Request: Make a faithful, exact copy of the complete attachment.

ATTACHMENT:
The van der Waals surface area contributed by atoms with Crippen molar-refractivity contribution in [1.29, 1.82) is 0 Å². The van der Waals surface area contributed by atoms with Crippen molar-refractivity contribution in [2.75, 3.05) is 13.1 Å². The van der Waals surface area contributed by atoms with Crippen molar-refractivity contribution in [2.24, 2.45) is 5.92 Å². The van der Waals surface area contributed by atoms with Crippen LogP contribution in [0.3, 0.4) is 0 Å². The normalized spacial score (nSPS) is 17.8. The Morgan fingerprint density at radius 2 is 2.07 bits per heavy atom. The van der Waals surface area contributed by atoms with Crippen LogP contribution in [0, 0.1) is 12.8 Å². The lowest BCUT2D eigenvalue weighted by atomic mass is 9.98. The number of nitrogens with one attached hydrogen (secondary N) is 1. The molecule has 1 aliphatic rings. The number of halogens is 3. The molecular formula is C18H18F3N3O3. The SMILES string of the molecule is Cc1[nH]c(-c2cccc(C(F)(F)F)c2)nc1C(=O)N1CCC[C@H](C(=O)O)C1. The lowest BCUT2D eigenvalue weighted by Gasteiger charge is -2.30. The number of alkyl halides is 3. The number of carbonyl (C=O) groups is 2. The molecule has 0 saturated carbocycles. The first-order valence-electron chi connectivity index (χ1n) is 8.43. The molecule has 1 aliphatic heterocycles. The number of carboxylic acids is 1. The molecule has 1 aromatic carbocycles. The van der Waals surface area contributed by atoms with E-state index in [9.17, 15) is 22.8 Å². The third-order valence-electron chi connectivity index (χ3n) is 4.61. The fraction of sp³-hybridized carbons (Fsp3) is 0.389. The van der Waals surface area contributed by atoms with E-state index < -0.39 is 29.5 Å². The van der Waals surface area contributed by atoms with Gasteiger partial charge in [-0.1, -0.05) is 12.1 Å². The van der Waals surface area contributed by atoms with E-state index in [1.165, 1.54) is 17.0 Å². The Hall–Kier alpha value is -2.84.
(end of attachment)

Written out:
The van der Waals surface area contributed by atoms with Crippen molar-refractivity contribution in [1.29, 1.82) is 0 Å². The van der Waals surface area contributed by atoms with Crippen molar-refractivity contribution in [2.75, 3.05) is 13.1 Å². The van der Waals surface area contributed by atoms with Crippen molar-refractivity contribution in [2.24, 2.45) is 5.92 Å². The van der Waals surface area contributed by atoms with Crippen LogP contribution in [0.3, 0.4) is 0 Å². The normalized spacial score (nSPS) is 17.8. The Morgan fingerprint density at radius 2 is 2.07 bits per heavy atom. The van der Waals surface area contributed by atoms with Crippen LogP contribution in [0, 0.1) is 12.8 Å². The lowest BCUT2D eigenvalue weighted by atomic mass is 9.98. The number of nitrogens with one attached hydrogen (secondary N) is 1. The molecule has 1 aliphatic rings. The number of halogens is 3. The molecular formula is C18H18F3N3O3. The SMILES string of the molecule is Cc1[nH]c(-c2cccc(C(F)(F)F)c2)nc1C(=O)N1CCC[C@H](C(=O)O)C1. The lowest BCUT2D eigenvalue weighted by Gasteiger charge is -2.30. The number of alkyl halides is 3. The number of carbonyl (C=O) groups is 2. The molecule has 0 saturated carbocycles. The first-order valence-electron chi connectivity index (χ1n) is 8.43. The molecule has 1 aliphatic heterocycles. The number of carboxylic acids is 1. The molecule has 1 aromatic carbocycles. The van der Waals surface area contributed by atoms with E-state index in [9.17, 15) is 22.8 Å². The third-order valence-electron chi connectivity index (χ3n) is 4.61. The fraction of sp³-hybridized carbons (Fsp3) is 0.389. The van der Waals surface area contributed by atoms with E-state index < -0.39 is 29.5 Å². The van der Waals surface area contributed by atoms with Gasteiger partial charge in [-0.1, -0.05) is 12.1 Å². The van der Waals surface area contributed by atoms with E-state index in [1.165, 1.54) is 17.0 Å². The Hall–Kier alpha value is -2.84.